Pinball: Switch Matrix Component (Part 1)

In the post entitled “Pinball: Matrix LEDs Component” I took you through the steps to create an LED Component.  In this post I will take you through the steps to do the same thing, create a component, for the Switch Matrix that I talked about in the last post.  Since I did the LED component I figured out how to embed the pins into the component and have a variable number.  I am going to go back and fix the LED component.

The first step to create the Switch Matrix Component is to click on the “Component” tab so that you can create a new component in the “Pinball Components” library.

Screen Shot 2016-09-06 at 7.07.40 AM

Now, add a new component to the library by right clicking the “Pinball Components” library and selecting “Add Component Item…”

Screen Shot 2016-09-06 at 7.08.14 AM

Start by creating a Symbol for the “SwitchMatrix” component.  If you don’t want to draw all of the parts of the symbol then just use the automatic “Symbol Wizard”.

Screen Shot 2016-09-06 at 7.06.39 AM

Next, add three component parameters, which will be editable by the user of the component.  Do this by right clicking on the blank canvas part of the symbol editor and select “Symbol Parameters…”.  Add NumCols, NumRows, and RefreshInterval.  These will be usable in your source code as $NumCols, $NumRows and $RefreshInterval.

Screen Shot 2016-09-06 at 7.11.15 AM

Then, put the component into the right place in the component catalog by right clicking on the blank canvas in the symbol editor and selecting “Properties”

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Select the “Doc.CatalogPlacement” and type in the place where you want the component to show up in the Component browser.  In this case we want it in the “Pinball” tab, in the “Switch” category.  The name of the component will be “SwitchMatrix”

Screen Shot 2016-09-06 at 7.10.59 AM

For this component I want the user to be able to change the number of rows and columns.  I will do this by embedding the row and col digital input/output pins inside of the component.  And, the row,col pin components will be busses so that I can change the number.  First, you need to add a schematic to your component to hold the pins.

Screen Shot 2016-09-06 at 7.15.29 AM

I need to place a digital input pin (for the rows).  I select the number of pins to be 3 (this parameter will be changed by our customizer).  Also turn on the pull up resistors.

Screen Shot 2016-09-06 at 9.02.25 AM

Then I place a digital output pin for the columns.

Screen Shot 2016-09-06 at 9.06.10 AM

When I am done I will have a schematic that looks like this:

Screen Shot 2016-09-06 at 9.07.22 AM

Now I need to fix things up so that the user of the component can edit the number of pins.  To do this, I need to be able to edit the hidden parameter on the Cypress pins component which has the property of the number of pins in the bus.  To do this I first need to enable the secret menu which lets me edit the raw parameter.  This is on the Tools->options->design entry->component catalog menu.  You can see the “Enable Param Edit Views”.  By selecting this option you will be able to edit the raw parameter values on the components.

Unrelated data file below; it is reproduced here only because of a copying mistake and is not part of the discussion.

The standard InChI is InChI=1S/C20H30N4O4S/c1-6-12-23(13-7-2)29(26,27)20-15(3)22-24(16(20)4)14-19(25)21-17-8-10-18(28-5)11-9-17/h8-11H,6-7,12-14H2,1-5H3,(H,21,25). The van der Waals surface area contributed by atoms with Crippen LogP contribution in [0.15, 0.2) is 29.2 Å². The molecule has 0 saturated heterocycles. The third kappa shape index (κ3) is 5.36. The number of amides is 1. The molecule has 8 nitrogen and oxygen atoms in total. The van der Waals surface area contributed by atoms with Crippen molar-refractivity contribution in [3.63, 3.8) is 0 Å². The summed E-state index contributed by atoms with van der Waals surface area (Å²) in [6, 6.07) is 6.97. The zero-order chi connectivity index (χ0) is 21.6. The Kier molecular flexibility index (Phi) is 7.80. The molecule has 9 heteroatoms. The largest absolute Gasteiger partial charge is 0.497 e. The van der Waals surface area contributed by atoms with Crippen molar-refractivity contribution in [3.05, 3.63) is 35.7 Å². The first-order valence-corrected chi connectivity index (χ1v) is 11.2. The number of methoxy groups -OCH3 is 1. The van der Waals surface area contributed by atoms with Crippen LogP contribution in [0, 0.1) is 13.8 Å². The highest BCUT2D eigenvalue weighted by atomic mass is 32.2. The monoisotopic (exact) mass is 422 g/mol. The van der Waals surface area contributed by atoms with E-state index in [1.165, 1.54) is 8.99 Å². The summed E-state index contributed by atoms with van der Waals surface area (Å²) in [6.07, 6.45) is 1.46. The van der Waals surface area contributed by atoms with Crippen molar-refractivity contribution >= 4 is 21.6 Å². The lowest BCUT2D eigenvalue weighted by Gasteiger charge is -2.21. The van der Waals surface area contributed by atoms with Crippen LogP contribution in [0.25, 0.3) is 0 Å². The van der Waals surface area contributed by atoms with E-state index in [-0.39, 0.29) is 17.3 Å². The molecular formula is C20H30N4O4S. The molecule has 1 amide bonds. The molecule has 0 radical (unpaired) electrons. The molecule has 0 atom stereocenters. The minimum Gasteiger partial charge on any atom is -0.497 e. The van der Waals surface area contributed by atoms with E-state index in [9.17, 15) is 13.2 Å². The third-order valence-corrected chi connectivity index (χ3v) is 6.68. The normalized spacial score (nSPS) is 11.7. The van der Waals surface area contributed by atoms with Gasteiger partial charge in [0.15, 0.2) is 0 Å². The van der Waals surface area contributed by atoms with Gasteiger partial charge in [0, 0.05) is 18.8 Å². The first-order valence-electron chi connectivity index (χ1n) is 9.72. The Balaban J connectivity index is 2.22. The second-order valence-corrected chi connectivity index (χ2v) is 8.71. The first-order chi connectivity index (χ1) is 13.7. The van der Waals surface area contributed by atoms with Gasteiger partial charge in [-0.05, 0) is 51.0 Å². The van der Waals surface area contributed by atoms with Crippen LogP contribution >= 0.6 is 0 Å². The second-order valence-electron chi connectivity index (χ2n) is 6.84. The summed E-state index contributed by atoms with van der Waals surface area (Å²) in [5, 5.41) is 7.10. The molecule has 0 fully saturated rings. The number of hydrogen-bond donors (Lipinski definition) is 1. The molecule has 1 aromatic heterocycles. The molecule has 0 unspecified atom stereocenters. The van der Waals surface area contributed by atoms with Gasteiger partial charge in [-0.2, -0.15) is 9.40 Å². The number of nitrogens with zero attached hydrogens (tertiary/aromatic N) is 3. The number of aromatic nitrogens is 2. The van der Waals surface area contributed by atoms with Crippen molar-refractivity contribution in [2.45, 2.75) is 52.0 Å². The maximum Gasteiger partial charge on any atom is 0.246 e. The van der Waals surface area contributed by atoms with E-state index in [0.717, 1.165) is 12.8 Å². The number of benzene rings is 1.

Screen Shot 2016-09-06 at 7.47.49 AM

Once you have enabled the menu you will be able to right click on the “Pins” tab of the component and show the “Show Expression View”

Screen Shot 2016-09-06 at 7.16.33 AM

Instead of the graphical interface to the component (shown above) you will have a list of the raw parameters (shown below)  Scroll down to “NumPins” and change it to the parameter that I put onto the symbol, “$NumRows”

Screen Shot 2016-09-06 at 7.16.50 AM

Lastly, do exactly the same thing for another pin for the Columns.  In the next post I will show and explain the source code for the component.

You can find all of the source code and files at the IOTEXPERT site on github.

Index Description
Pinball: Newton's Attic Pinball An introduction to the project and the goals
Pinball: Lotsa Blinking LEDs Everyone needs a bunch of LEDs on their Pinball Machine
Pinball: Matrix LEDs (Part 1) Saving PSoC pins by using a matrix scheme
Pinball: Matrix LEDs (Part 2) Solving some problems with the matrix
Pinball: Matrix LEDs Component How to turn the Matrix LED into a component
Pinball: A Switch Matrix Implementing a bunch of switches
Pinball: Switch Matrix Component (Part 1) The switch matrix component implementation
Pinball: Switch Matrix Component (Part 2) The firmware for matrix component
Pinball: Switch Matrix Component (Part 3) Test firmware for the matrix component
Pinball: The Music Player (Part 1) The schematic and symbol for a Music Player component
Pinball: The Music Player (Part 2) The Public API for the Music Player component
Pinball: The Music Player (Part 3) The firmware to make the sweet sweet music
Pinball: The Music Player (Part 4) The test program for the music player
Pinball: The Motors + HBridge Using an Bridge to control DC Motors
Pinball: The Eagle Schematic All of the circuits into an Eagle schematic
Pinball: The Printed Circuit Board 1.0 The first Eagle PCB layout of the printed circuit board
Pinball: The PCB Version 1.0 Fail Problems with the first version of the Eagle PCB layout
Pinball: PCB Layout 1.2 Updates using Eagle Fixing the errors on the first two versions of the Eagle PCB
Pinball: Assemble and Reflow the 1.2 PCB Assembling the Eagle PCB
Pinball: Testing the Eagle PCB Firmware to test the newly built Pinball printed circuit board
Pinball: Debugging the Motor Driver Fixing the motor driver PSoC project
Pinball: Hot-Air Reworking the Accelerometer Solder Using a Hot-Air Rework tool to reflow a QFN
Pinball: Debugging the LM317 Power Supply- A Tale of Getting Lucky Debugging the LM317/LM117 power supply